Partisan Politics is Propaganda

Daniel Lattier | April 6, 2017

Partisan Politics is Propaganda

This morning’s Drudge Report has a rather ominous headline:

The headline is in reference to the so-called “nuclear option” that Senate Republicans may deploy in trying to get Neil Gorsuch confirmed to the Supreme Court. Currently, 60 votes are required for a Supreme Court nominee to proceed to final passage. But Democrats are threatening to filibuster the vote (update: they just did), which has led Republicans to threaten removing the filibuster barrier. The removal of the barrier would allow Republicans to confirm Gorsuch with a simple majority vote.  

Both threats are seen as a sign of a move away from any semblance of bipartisanship in Washington, D.C.

My initial reaction? Big whoop. Is the highly partisan and polarized character of today’s American politics something we didn’t already know about?   

That said, we should worry—not just because of this one example—but more because of the non-rational, partisan shit-show that American politics has become. Because, here’s the thing: partisan politics is a form of propaganda.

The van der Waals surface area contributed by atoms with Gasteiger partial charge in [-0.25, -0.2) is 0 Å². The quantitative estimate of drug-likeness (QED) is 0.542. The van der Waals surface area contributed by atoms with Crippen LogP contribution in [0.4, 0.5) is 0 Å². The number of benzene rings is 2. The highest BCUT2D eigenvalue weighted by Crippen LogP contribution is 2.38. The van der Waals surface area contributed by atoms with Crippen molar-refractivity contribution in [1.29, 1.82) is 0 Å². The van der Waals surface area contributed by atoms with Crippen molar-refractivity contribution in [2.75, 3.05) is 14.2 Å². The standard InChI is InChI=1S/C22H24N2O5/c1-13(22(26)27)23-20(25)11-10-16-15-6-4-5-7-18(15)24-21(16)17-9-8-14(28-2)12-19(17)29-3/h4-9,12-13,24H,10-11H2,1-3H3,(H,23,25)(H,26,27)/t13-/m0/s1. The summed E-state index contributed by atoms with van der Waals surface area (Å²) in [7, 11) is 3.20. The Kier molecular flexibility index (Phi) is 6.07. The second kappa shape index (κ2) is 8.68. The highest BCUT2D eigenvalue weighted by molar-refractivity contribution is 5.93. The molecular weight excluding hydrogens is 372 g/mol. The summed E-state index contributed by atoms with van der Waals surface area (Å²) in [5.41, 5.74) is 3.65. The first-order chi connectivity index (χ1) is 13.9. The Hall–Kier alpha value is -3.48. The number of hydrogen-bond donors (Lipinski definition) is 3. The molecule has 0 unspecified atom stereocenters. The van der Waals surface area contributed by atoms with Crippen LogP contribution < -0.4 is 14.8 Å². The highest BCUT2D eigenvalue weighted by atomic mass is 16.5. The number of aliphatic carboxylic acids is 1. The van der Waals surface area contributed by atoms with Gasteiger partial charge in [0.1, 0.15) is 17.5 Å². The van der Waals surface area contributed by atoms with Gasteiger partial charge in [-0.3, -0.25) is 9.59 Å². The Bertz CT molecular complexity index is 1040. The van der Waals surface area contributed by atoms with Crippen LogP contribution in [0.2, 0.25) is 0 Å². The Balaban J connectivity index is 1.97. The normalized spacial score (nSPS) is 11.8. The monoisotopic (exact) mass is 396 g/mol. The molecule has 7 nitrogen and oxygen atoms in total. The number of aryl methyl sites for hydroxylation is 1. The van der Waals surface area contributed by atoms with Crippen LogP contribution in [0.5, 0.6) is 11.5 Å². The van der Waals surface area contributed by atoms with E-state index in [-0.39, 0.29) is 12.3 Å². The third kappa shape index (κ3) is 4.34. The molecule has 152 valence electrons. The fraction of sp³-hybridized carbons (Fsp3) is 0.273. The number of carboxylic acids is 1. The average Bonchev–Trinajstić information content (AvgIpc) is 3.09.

In his book The Betrayal of the West, philosopher Jacques Ellul refers to,

“[T]he great law of propaganda that Hitler enunciated: ‘Never admit your enemy is right in even the smallest thing.’ If you deny that your enemy can say anything true, you are simply a propagandist.”

I can’t actually locate where Hitler said this. Near as I can tell, it’s from a psychological profile of Hitler prepared during the war by the United State Office of Strategic Services, which reads:

“His primary rules were: never allow the public to cool off; never admit a fault or wrong; never concede that there may be some good in your enemy; never leave room for alternatives; never accept blame; concentrate on one enemy at a time and blame him for everything that goes wrong; people will believe a big lie sooner than a little one; and if you repeat it frequently enough people will sooner or later believe it.”

Great. So basically, the day-to-day actions of both of America’s major political parties today closely resemble the propaganda techniques employed by Adolf Hitler.  

Meanwhile, much of the American public still attaches a large chunk of purpose in their lives to closely following politics. 



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